Morocco continues to stay in the media spotlight over its human rights record both inside the country and around the world. Barely days after its own parliament snubbed a semi official vote in the European Parliament where MEPs slammed Rabat’s human rights and judiciary in its treatment of three journalists locked up there, Rabat now has to make a tough decision over a Saudi which is currently in police custody in Morocco.
According to Human Rights Watch, the Moroccan authorities may extradite a Saudi citizen to Saudi Arabia, where he is at serious risk of arbitrary detention, torture, and an unfair trial, it claimed on January 26th.
Moroccan authorities detained Hassan Al Rabea at the Marrakesh Airport on January 14, 2023, as he was attempting to travel to Turkey. Saudi prosecutors are seeking to try Al Rabea for working with “terrorists” to help him leave Saudi Arabia “irregularly,” based on an arrest warrant that Human Rights Watch has reviewed, it claims.
“Given the rampant torture and due process violations in Saudi Arabia’s criminal justice system, Morocco should not forcibly return Hassan Al Rabea there and risk complicity in Saudi abuses,” said Joey Shea, Saudi Arabia researcher at Human Rights Watch.
The authorities have previously targeted other members of Al Rabea’s family, including two cousins who were executed in 2019 for alleged protest-related and terrorism offenses and a brother facing a death sentence for alleged terrorism. Al Rabea belongs to the Shia minority, which faces systemic discrimination by the Saudi state.
Mr Rabea and his family are of the Shia Islamic faith, a minority in Saudi Arabia who are habitually mistreated and the victims of human rights abuses based on their faith and their sympathy for Iran and its religious leaders.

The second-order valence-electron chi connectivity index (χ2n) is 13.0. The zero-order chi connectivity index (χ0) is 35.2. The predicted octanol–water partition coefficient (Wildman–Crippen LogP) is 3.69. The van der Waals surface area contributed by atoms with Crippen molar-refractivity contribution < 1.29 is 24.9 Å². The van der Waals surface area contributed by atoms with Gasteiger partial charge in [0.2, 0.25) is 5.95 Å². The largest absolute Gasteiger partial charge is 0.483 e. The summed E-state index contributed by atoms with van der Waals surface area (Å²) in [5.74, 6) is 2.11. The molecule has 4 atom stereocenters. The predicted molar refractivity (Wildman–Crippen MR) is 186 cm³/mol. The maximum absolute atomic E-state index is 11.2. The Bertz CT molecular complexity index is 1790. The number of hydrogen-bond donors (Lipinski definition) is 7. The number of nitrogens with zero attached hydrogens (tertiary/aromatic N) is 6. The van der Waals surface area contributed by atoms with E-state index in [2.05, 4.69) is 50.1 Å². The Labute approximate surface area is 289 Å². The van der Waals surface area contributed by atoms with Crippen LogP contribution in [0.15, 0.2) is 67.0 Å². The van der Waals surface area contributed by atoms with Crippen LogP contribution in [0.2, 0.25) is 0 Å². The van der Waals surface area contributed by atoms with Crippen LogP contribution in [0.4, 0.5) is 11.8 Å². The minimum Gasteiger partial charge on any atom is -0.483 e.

A family member told Human Rights Watch that while Al Rabea was at Marrakesh airport, he messaged a friend, “I don’t know what is going on, but there is something wrong.” Friends and family were unable to reach Al Rabea after he sent this message.
Human Rights Watch obtained an arrest warrant issued by Saudi’s public prosecution and stamped by the Department of International Cooperation. It shows that the Public Prosecution ordered Al Rabea’s arrest on October 19, 2022, on charges of “collaboration with terrorists by having them agree and collaborate with him to get him outside of Saudi Arabia in an irregular fashion,” a crime that can carry a maximum prison sentence of up to 20 years. A provisional arrest warrant was issued on November 22, 2022, upon the request of Saudi authorities.
Yet little is known about the validity of the charges and “collaborating with terrorists” could be simply chatting on the internet with Iranians.
Al Rabea appeared in Morocco’s Court of First Instance on January 14, after which he was sent to Tiflet 2 prison to await a decision by the Rabat Court of Cassation on his extradition, according to court documents viewed by Human Rights Watch.
Al Rabea’s relative told Human Rights Watch that he left Saudi Arabia in late 2021 to escape continued harassment by Saudi authorities. Al Rabea initially traveled to Ukraine, and then to Indonesia at the onset of the Russian invasion, before eventually arriving in Morocco in the summer of 2022, the family member said.
Al Rabea’s arrest and detention in Morocco is the latest targeting of members of the Al Rabea family by the Saudi government. The authorities in recent years have increasingly retaliated against the family members of critics and dissidents abroad in an effort to coerce them to return to the country.
Two of Al Rabea’s cousins, Hussein Al Rabea and Ahmed Al Rabea, were executed on April 23, 2019, in a mass execution of 37 men, 33 of them Shia, who had been convicted following unfair trials for various alleged crimes, including protest-related offenses, espionage, and terrorism.
It is feared that Morocco will indeed go ahead with the extradition in defiance of any opprobrium from the EU as a snub to Brussels and to support the Saudi Royal family which it has close ties with and in many ways admires and wants to follow, given the human rights downward spiral in Morocco in the last 15 years with now barely a cigarette paper between Riyad and Rabat in how the latter arrests journalists and reacts to any debate on political matters which questions the established narrative.